Volume 93, Issue 47
Tuesday, November 23, 1999
|CAMPUS AND CULTURE
Countering a counter-culture
Photo by Liz Kaminsky
LONDON'S LOCAL TALENT ON THE DECKS. Western student DJ Doublecross, also known as Rob Beal, spins some jungle at last summer's Delicate Beats party in Ottawa.
By Becky Somerville
Since the drug-related deaths of three Toronto-area ravers this summer, both provincial and police actions are being proposed in an attempt to quell the incidence of illicit drug use at the after-hours parties.
But will this attention create gratuitous skepticism and misinformed irrationalities which will drive the party scene further underground, or will the intervention create an awareness which could save lives and dispel delusions?
A provincial government/ Toronto police summit on raves is presently examining ways to suppress the use of popular party drugs such as MDMA, or "Ecstasy," which are perceived to be an integral part of the rave subculture.
"One drug overdose death is too many," said Terry Simzer, communications assistant for Consumer and Commercial Relations Minister Bob Runciman. "Essentially the idea [of the summit] is to bring together a number of people who have some jurisdiction in respect to public safety on a problem which seems to be growing."
Simzer explained the summit would bring to the table government and health officials, police and municipal representatives to make a concerted effort to address the issues of the profitable, growing industry.
Not only are drugs a problem, Simzer said, but so is the cause and effect relationship which ensures greater profits for dealers and private promoters. "One of the things that happens at the parties, is that many of the drugs used cause people to become quite dehydrated. They're selling water for three to five dollars a bottle and capitalizing on it."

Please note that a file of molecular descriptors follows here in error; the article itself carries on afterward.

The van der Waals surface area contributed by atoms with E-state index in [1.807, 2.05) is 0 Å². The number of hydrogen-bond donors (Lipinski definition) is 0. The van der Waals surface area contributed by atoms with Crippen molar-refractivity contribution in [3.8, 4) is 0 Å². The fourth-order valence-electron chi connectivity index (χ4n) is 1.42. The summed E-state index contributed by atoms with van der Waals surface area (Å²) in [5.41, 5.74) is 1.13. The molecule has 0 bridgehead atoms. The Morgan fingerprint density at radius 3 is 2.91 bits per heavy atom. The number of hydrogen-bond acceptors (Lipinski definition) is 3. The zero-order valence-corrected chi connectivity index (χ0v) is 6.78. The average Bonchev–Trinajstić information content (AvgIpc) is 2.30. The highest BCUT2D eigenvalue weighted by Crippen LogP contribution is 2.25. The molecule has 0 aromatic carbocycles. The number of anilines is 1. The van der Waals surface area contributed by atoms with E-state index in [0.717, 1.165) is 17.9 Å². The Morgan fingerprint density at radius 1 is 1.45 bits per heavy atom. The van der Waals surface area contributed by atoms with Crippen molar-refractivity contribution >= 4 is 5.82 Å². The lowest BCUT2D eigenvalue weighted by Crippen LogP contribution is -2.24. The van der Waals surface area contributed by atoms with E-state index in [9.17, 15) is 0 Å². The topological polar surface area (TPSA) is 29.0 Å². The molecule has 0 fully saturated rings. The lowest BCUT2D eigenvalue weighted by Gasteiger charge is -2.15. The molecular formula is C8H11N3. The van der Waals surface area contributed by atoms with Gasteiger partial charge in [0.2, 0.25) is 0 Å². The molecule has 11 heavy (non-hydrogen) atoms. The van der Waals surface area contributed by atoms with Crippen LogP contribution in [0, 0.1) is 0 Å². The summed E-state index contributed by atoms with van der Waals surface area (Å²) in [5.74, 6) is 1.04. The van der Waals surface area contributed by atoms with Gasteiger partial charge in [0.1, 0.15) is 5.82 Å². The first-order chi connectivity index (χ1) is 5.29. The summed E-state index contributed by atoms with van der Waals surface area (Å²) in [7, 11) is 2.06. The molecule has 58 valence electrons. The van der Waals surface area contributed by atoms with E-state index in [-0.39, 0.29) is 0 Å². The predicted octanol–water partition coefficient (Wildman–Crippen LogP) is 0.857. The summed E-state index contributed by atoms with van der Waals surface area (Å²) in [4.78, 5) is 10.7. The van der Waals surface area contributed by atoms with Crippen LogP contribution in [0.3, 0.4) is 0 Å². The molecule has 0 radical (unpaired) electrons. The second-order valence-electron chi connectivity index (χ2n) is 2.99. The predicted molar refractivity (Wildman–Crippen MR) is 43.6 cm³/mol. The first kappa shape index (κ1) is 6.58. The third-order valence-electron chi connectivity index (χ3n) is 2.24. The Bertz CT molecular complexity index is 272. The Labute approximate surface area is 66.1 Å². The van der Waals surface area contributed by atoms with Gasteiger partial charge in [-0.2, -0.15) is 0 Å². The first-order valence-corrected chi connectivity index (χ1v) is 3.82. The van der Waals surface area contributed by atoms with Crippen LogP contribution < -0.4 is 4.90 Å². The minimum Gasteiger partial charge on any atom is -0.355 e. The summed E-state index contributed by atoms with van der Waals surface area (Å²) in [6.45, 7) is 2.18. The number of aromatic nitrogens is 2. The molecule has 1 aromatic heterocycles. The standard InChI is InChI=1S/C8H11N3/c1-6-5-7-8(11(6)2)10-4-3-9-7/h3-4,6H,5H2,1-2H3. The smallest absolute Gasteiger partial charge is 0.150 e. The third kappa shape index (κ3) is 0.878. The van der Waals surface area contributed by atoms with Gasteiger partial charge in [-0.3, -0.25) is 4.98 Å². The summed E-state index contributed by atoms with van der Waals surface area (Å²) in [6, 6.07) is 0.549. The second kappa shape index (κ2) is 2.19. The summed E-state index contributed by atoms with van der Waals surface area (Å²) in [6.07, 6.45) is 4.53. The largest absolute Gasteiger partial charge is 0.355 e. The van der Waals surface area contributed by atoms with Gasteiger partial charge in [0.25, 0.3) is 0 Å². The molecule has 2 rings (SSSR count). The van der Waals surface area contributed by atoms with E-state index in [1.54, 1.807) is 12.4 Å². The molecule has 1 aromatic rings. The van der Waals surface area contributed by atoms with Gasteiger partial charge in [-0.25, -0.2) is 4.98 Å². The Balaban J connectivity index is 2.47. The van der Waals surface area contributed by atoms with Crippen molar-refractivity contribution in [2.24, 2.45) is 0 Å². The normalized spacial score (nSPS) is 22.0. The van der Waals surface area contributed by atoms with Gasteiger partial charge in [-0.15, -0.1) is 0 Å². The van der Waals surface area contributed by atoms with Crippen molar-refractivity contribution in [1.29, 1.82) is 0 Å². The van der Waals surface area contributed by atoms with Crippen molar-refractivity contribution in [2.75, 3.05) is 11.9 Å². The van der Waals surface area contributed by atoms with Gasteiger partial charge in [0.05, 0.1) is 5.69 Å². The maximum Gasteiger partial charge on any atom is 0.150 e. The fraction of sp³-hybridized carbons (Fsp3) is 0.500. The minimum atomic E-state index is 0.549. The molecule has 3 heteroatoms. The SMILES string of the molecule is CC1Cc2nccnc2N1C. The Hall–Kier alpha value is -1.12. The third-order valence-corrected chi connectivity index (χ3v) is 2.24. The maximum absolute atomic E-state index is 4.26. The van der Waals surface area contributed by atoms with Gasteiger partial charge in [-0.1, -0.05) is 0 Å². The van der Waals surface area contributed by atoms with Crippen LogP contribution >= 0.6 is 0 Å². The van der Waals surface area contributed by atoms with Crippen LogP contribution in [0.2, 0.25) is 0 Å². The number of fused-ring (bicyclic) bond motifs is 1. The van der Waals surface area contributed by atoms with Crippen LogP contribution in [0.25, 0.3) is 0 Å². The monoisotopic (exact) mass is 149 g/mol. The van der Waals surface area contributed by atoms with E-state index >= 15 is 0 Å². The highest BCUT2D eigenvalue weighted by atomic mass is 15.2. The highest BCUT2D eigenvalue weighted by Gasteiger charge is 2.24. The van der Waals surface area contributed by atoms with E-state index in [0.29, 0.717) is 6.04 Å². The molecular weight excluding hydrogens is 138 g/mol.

Simzer explained another health concern was that the water is generally shut off at rave venues, thus forcing people to purchase water at exorbitant rates.
Detective Court Booth of the Special Investigation Services unit at the Toronto Police said collaboration with the government will aim to develop an enforcement strategy and a set of rules or guidelines which will help to control the problems associated with raves such as drug use and noise.
"MDMA has been popularized by raves," Booth said, explaining there is a wide spectrum of dangerous drugs used at the parties, including GHB, PCP, methamphetamines and LSD.
"We're aiming for an enforcement strategy, but also a cumulative understanding to make these parties safe and fun to go to," Booth said. He explained by trying to outlaw these events, people have alleged it may lead to driving them underground. However, a co-operative agreement with promoters and ravers would alleviate the need for excessive laws or legislation, Booth said.
"There is a lot of misinformation about this subject," said Richard Garlick, director of communications at the Canadian Centre on Substance Abuse. "Until someone really studies the subject [of rave-related deaths] it is difficult to know how serious it is."